This study examines the impact of telecommunications regulatory policy on broadband service deployment. Using U.S. data covering all forms of access technology (chiefly DSL and cable modem) and all areas served by major carriers, we investigate the impact of state and federal regulation on broadband availability. Alternative regulation increases the probability of broadband availability, particularly for price caps. Unbundled network element (UNE) rates, the prices incumbent carriers charge to competitors for access to the local exchange network, also matter. Areas with lower UNE rates have a slightly higher probability of broadband availability. The effects of UNE rates on broadband deployment are largest where incentive regulation is in place. Our objective in examining regulatory factors is to highlight the role of incentive regulation and local telecommunications competition policy—policies used or available around the world—in stimulating broadband service deployment.
Key Terms in this Chapter
Local Exchange Company (LEC): A public telephone company in the United States that provides local telecommunications service.
Wire Center: The location where a central office switch connects to the loop facilities that cover part or all of a local exchange. It is also the physical location where the loop distribution plant in the local telecommunications system can be accessed, and where the equipment enabling DSL service for subscribers is deployed. Used synonymously with “central office” in this chapter, although elsewhere sometimes the wire center refers to the physical building and the central office refers to the switches within the wire center.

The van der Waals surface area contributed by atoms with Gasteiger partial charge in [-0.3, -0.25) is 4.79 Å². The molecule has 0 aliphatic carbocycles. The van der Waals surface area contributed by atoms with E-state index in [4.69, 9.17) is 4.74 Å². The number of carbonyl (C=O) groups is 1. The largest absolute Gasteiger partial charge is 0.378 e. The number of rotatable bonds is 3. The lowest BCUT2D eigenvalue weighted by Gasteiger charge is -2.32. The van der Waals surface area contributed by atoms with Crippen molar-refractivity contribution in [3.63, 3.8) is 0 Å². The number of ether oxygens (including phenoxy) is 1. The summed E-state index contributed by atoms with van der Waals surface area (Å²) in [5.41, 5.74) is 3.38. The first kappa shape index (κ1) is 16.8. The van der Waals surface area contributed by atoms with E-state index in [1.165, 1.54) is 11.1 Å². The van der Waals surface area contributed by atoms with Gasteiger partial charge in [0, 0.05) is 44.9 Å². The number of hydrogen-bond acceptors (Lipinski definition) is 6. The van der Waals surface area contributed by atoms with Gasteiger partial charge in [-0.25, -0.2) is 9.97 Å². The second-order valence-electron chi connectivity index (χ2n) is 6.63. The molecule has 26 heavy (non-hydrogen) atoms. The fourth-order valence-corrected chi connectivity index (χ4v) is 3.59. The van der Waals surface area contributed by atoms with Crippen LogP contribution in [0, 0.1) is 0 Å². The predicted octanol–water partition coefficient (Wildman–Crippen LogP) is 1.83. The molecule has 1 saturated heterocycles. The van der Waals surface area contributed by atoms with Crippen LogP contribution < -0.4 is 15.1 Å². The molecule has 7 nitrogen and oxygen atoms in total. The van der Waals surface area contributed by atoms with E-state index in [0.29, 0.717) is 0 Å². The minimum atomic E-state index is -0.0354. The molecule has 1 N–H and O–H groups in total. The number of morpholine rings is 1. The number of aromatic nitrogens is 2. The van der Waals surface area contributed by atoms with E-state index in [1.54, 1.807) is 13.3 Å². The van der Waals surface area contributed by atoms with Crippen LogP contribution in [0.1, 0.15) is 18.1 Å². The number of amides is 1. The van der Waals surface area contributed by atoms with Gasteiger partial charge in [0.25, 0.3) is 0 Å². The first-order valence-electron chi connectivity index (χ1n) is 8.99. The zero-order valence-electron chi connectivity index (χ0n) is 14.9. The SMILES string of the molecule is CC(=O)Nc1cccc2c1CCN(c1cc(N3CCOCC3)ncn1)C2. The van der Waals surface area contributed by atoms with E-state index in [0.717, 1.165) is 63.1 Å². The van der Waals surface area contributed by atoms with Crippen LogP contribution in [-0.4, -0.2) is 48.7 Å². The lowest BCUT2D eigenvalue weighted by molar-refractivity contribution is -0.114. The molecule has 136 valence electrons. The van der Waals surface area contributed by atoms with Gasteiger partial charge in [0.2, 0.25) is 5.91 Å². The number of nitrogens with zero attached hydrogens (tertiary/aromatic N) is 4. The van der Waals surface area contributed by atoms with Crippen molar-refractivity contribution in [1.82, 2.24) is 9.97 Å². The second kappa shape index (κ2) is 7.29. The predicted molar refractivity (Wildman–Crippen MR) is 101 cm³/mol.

ZIP Code Tabulation Area (ZCTA): An approximate area representation of a United States Postal Service ZIP Code service area. A ZCTA may not exist for every valid ZIP Code. In most cases, the excluded ZIP Code identifies a single delivery location for which the Bureau of the Census had insufficient data to establish a distinct ZIP Code area.
Unbundled Network Element (UNE): Allows competitive local exchange carriers to offer competitively priced alternatives to the incumbent’s services rapidly. UNEs are purchased at wholesale rates from the incumbent telephone companies. UNEs include the local loop, switch port, switching, transport, signaling systems, and databases (such as operations support systems and directory assistance). UNE-Platform (UNE-P, generally no longer available) combined all elements necessary to offer local service.
Last mile: The part of the local telecommunications network that connects the central office to the subscriber premises. The last mile typically consists of copper telephone wire.
Central Office: See Wire Center.
Competitive Local Exchange Carrier (CLEC): A public telephone company that provides local telecommunications service in competition with the incumbent local exchange company.